Back to skiing, this time at the Olympics.
Exactly one year ago we published our review of steep, the latest sporting title of Ubisoft. In addition to the positive vote (an 80/100) it's worth remembering how the game has proven itself finally something original in a landscape practically dominated exclusively by football, basketball, with rare incursions of other secondary sports. As well as the worthy heir to the mechanics of the Tony Hawk series.
steep, in fact, already a year ago it put us in contact with the highest and most dangerous mountains in the world, offering us a particularly successful series of extreme sports, from alpine skiing to flights with wingsuit, a faithful and varied overview of the sector. More have been published in recent months DLC which corroborated the game's offer, some free and a paid pair.
Most importantly, as always, the developers have continued to post corrective patches, so if you haven't had the time, way or patience to try Steep to date, maybe you can do it now in its best form, which includes a brand new PyeongChang Winter Olympics themed DLC, which will be held officially in 2018.
Single expansion or full package
Before examining in detail the contents of Steep: Road to the Olympics, let's try to understand what it is. To all effects, it's a real expansion which enriches our gaming experience, not a simple DLC. This can also be understood from the proposed price.
It is important to know which to play Steep: Road to the Olympics the basic version of the title will be required. Hence Ubisoft's decision to make it available in two different versions. You will be able to buy individually the DLC (if you already own Steep) or opt for the complete version, called for the occasion Steep: Winter Games Edition.
A somewhat different direction
Of Steep you will surely remember the immense freedom left to the player, who could freely explore the highest snow-capped mountains in the world, dedicating himself to this or that extreme sport, without limits or constraints of any kind. It was even possible to switch from one sport to another with the combination of a few buttons.
But this was also the main problem with the title: too much freedom. On the one hand, the ability to act at will is a virtue, on the other hand, taken to the extreme, it turns out to be a problem. Without a minimum of progression, real goals, especially in a title that has many ways and possibilities to offer, you risk ending up frustrated ahead of time and giving up everything. So much "there is nothing to do" real, really important.
Road to the Olympics in this sense offers a more studied, thoughtful and, if you like, sensible game offer. Because a sort of "story mode" is introduced. In fact, we will impersonate an athlete struggling with his workouts, his challenges, his competitions, up to taking him to the most important competition of all: the actual Winter Olympic Games.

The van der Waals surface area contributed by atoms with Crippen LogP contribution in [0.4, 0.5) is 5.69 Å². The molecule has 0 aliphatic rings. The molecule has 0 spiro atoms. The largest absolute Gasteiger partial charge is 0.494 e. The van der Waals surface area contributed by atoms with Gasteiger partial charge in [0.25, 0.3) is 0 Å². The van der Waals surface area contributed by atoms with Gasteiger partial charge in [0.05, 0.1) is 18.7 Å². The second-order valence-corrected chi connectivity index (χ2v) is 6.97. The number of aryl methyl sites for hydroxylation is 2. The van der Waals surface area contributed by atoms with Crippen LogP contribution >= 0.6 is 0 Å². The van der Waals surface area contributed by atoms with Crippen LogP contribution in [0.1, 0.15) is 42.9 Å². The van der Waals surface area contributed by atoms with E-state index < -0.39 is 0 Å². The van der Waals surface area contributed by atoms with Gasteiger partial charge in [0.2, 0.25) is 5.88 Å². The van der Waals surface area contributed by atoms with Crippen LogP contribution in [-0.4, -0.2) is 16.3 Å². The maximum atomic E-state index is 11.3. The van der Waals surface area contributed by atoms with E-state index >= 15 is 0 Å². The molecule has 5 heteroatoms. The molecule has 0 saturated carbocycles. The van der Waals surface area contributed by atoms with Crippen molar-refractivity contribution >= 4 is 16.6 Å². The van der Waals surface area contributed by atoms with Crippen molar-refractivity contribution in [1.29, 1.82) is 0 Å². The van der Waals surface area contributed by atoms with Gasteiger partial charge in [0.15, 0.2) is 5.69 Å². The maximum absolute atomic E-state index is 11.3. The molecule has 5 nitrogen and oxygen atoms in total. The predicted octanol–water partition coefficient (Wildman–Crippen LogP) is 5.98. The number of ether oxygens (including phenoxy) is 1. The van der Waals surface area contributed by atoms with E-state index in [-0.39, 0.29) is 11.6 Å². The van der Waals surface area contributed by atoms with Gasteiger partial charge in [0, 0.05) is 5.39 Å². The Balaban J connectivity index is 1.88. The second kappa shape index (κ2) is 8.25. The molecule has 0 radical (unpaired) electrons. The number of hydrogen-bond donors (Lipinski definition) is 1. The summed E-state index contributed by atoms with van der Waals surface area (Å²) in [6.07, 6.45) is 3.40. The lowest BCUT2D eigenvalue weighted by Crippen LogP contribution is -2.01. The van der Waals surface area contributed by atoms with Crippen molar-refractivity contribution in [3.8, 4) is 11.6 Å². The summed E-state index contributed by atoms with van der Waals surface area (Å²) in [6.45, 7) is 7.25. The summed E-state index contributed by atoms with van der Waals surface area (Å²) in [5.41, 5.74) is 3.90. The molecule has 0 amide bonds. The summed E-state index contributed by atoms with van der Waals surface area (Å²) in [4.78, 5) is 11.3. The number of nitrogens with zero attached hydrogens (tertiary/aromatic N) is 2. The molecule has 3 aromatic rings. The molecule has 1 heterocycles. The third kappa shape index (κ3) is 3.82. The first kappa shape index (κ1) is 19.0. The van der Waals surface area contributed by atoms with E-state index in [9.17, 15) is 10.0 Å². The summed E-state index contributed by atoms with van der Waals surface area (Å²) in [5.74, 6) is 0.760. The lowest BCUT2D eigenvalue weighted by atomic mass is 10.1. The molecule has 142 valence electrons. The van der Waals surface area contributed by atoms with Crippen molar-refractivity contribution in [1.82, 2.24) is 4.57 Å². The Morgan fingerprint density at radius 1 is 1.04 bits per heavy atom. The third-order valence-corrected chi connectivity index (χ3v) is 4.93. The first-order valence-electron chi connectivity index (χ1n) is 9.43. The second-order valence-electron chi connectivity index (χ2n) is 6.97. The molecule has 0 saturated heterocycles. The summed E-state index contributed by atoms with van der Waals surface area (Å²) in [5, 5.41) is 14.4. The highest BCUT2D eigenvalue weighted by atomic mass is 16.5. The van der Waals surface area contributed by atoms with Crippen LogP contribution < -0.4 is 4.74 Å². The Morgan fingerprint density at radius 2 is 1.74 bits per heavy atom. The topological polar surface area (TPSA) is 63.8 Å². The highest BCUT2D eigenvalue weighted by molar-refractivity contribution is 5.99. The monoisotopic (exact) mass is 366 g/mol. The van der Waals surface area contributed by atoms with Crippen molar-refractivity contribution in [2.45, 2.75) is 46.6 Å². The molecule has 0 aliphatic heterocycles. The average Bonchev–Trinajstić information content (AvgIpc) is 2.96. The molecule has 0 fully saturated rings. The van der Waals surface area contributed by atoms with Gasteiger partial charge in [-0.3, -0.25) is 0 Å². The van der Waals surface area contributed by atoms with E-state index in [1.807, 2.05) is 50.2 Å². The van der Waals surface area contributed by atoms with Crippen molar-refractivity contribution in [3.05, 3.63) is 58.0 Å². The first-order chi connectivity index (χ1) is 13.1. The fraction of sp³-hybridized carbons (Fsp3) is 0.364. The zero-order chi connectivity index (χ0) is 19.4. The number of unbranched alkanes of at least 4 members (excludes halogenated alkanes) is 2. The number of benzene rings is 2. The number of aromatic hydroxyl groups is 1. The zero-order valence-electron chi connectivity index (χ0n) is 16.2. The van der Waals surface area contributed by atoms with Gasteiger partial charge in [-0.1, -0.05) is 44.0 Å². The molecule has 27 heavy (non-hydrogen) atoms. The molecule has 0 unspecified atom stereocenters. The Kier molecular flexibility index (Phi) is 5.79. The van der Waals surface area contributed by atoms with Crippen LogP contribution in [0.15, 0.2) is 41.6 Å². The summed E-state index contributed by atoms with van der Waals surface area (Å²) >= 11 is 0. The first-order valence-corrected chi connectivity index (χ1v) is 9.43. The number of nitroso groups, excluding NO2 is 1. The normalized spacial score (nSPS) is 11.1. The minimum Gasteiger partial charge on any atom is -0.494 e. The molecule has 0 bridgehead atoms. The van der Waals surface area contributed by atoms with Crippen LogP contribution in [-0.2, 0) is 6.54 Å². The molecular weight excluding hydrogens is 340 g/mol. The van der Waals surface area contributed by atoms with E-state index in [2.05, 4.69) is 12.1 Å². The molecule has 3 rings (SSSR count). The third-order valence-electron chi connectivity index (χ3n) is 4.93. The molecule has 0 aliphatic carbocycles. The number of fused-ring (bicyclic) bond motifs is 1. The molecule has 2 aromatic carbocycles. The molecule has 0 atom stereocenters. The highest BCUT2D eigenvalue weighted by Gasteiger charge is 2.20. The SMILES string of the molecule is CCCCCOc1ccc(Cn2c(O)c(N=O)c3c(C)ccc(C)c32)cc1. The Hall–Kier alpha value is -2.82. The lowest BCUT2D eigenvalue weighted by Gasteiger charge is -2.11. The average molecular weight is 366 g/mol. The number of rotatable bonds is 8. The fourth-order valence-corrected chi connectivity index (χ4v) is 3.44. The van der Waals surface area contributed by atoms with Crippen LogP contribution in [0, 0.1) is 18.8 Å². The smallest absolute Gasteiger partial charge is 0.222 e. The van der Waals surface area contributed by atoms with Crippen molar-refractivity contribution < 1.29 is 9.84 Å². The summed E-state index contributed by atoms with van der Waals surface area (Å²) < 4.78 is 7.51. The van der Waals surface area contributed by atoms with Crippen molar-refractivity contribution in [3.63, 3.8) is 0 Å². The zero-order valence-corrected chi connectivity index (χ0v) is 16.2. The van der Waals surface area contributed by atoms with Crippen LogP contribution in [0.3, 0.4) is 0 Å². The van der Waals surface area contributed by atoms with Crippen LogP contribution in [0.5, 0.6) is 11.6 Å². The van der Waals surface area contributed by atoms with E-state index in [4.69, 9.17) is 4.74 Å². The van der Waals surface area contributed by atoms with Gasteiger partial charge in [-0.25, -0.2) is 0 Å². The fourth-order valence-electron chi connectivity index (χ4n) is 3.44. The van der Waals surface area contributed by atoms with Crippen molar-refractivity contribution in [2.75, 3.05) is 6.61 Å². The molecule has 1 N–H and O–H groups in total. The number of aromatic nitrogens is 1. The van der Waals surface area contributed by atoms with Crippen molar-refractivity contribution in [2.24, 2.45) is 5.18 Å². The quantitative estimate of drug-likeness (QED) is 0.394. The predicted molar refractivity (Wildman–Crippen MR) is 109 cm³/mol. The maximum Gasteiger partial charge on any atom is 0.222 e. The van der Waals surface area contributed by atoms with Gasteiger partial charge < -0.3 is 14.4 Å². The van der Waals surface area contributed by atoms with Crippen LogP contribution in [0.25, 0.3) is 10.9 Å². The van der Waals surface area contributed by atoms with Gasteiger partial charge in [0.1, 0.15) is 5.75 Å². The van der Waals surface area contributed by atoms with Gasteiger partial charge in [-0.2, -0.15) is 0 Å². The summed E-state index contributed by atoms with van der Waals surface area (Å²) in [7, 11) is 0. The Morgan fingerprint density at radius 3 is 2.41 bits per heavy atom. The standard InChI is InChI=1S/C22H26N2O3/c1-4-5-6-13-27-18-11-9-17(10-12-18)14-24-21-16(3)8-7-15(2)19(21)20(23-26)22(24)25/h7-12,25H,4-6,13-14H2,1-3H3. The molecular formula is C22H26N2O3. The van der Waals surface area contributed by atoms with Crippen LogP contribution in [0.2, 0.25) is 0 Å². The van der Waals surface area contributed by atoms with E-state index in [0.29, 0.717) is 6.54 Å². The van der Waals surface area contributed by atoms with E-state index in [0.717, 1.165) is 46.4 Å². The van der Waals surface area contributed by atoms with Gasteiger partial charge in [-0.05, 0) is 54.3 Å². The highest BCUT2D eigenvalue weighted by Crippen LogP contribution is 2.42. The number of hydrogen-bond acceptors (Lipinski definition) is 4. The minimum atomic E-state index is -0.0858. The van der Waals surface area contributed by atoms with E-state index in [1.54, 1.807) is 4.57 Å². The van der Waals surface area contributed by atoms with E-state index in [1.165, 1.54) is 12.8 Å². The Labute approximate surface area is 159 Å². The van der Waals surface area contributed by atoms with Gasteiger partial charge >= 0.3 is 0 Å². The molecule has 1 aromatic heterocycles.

Here the challenges will become more intense and also with a degree of difficulty tending upwards, with the arrival of real “trial and error” mechanics. Nothing particularly difficult, especially for Steep players who have already had the opportunity to dedicate themselves to the title, but certainly a more interesting challenge than the basic version.
New modes and mountains
This does not mean that true semi-open world freedom has been eliminated entirely. It is still possible to explore mountains far and wide with the introduction of the mountain ranges of Japan and South Korea. The disciplines available have also been increased by nine units, introducing competitions based basically on three sectors: downhill skiing, halfpipe and slopestyle.
The problem is that the arcade mechanics (more than a real sports simulator) at the base of all three are not only very pronounced, but also quite repetitive. In this way, on balance, even if the sports introduced are 9 we always find ourselves struggling with the same substance, which has changed a little in the basic mechanics. But basically the heart of Steep more than the depth of its game modes lies in the context, in the atmosphere and in the originality factor, which certainly will not be able to justify a Steep 2 in the short term, but continues to work in enhancing (and varying a minimum ) the one already available.
Steep: Road to the Olympics is your chance to try Ubisoft's winter-themed sports simulator, if you haven't already had the chance. We recommend it: the game modes and the possibility to explore the length and breadth of the mountain ranges, dedicating yourself to your favorite extreme sports, is incredibly interesting, and if approached in the right way also fun. If you have already played Steep in its basic version, however, you should wait for a small price cut, unless participating in the Winter Olympic Games was your dream since childhood.